Zoom Stock – Breakingviews – Corona Capital: Holiday Zoom
NEW YORK/MILAN/LONDON/HONG KONG (Reuters Breakingviews) – Corona Capital is a column updated throughout the day by Breakingviews columnists around the world with short, sharp pandemic-related insights.
– Holiday Zoom
YOU’RE ON MUTE, MOM. Zoom Video Communications, one of the biggest 2020 winners, is spreading the love this holiday season. It recently said it’s removing its 40-minute time limit for free video calls around Christmas, New Year’s and the end of Hanukkah and Kwanza to ensure socially distanced family celebrations don’t experience digital disruptions. In a year when the company’s stock price has gone up almost 500%, it can afford this gift.
But customers might want to return it. While the ability to check in with family via video chat has been a lifesaver during the pandemic, many may also suggest the benefit starts to wear off around the hour mark. And office drones may have looked forward to the holidays specifically because they’d get a break from marathon work calls. So the sentiment may be charitable, but when someone is stuck listening to their aunt describe her gluten-free diet for three hours, they’ll know who to thank. (By Anna Szymanski)
FIBRE FEVER. Enel’s early bet on fibre is paying off in the pandemic. Defying sceptics, Chief Executive Francesco Starace has secured an equity valuation of 2.65 billion euros from infrastructure specialist fund Macquarie for the 50% stake it holds in broadband startup Open Fiber. That gives it an enterprise value of around 7.1 billion euros, once about 1.8 billion euros of debt is added. An earn-out clause suggests the valuation could rise to above 8 billion euros if Open Fiber merges its network with that of rival Telecom Italia, against an estimated book value of less than 500 million euros for the Enel stake.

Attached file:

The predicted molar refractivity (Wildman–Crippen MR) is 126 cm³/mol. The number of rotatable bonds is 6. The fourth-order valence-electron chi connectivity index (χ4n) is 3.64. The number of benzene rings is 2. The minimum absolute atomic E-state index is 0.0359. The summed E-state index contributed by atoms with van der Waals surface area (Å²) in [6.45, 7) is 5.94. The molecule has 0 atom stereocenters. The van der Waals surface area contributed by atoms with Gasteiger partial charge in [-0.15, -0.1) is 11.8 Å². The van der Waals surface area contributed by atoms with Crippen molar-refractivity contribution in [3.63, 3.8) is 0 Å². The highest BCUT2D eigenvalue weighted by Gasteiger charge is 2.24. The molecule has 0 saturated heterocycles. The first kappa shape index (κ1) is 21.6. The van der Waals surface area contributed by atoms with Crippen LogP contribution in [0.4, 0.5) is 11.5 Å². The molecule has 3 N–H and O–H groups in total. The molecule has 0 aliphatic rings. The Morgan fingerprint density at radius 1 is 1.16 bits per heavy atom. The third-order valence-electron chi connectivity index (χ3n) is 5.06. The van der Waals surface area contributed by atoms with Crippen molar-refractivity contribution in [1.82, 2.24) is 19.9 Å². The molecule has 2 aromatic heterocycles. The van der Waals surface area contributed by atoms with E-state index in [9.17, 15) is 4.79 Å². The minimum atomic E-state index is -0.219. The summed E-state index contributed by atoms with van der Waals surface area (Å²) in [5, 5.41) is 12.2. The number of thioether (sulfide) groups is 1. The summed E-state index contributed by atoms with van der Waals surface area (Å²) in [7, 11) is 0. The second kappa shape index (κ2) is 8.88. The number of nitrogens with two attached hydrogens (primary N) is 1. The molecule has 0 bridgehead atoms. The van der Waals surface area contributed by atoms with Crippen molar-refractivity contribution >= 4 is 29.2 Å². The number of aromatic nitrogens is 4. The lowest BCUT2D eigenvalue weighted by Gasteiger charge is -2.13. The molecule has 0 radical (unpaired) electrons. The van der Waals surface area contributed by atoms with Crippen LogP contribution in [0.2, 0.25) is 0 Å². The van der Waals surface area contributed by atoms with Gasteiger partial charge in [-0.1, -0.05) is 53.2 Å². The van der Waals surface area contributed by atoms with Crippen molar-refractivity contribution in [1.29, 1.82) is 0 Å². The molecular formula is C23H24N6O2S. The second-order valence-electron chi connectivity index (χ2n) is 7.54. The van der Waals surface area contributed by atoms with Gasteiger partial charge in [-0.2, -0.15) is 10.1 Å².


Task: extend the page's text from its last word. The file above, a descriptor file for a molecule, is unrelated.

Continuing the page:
That looks chunky: a recent KKR deal valued Telecom Italia’s last-mile network company at 7.7 billion euros, including debt. But while Telecom Italia’s FiberCop is predicted to report 900 million euros of EBITDA next year, Open Fiber is barely at break-even. JPMorgan predicts that the network challenger could approach 700 million euros of EBITDA only in 2030. If the deal is indeed completed, Starace looks like the real winner. (By Lisa Jucca)
NEARING THE BOTTOM. Sickly Paris offices could be headed for a revival. That’s according to U.S. property investor Tishman Speyer, which has splurged 750 million euros on three offices in the French capital in recent weeks, according to the Financial Times. The $97 billion fund, which owns New York’s Rockefeller Center, negotiated a 25% discount on the former headquarters of media group Canal+.
Bargain-basement prices may not last long. Low-rise buildings in Paris are much better equipped for pandemic living as staff can use the stairs, unlike in London and New York where long waits for lifts are a stumbling block to a full return to office life. This has not been reflected in prices. London office prices have held up much better: Great Portland Estates said the value of its property portfolio only fell 6.6% from March to the end of September. Tishman Speyer is betting that this divergence may not last much longer. (By Aimee Donnellan)
AGAINST THE STREAM. Online video service iQiyi has become the latest U.S.-listed Chinese company to tap markets for capital. It rounded up $1.6 billion by selling shares and convertible bonds. Despite the pandemic boost for streamers broadly, this fundraising was less about growth and more about fortification. Net debt stands at $1.7 billion for unprofitable iQiyi.
The $13 billion company controlled by Chinese web search outfit Baidu has lost 30% of its market value over the last six months. A U.S. regulatory probe into its accounting hurt, as did disappointing third-quarter results. Sales and subscribers dipped. Takeover talks with Alibaba, and Tencent were also put on hold because of tighter oversight from Beijing, Reuters reported last month. That has left the shares trading below the $18 where they debuted in 2018. If iQiyi couldn’t capitalise on a big captive audience, things might get even harder for investors to watch. (By Jennifer Hughes)
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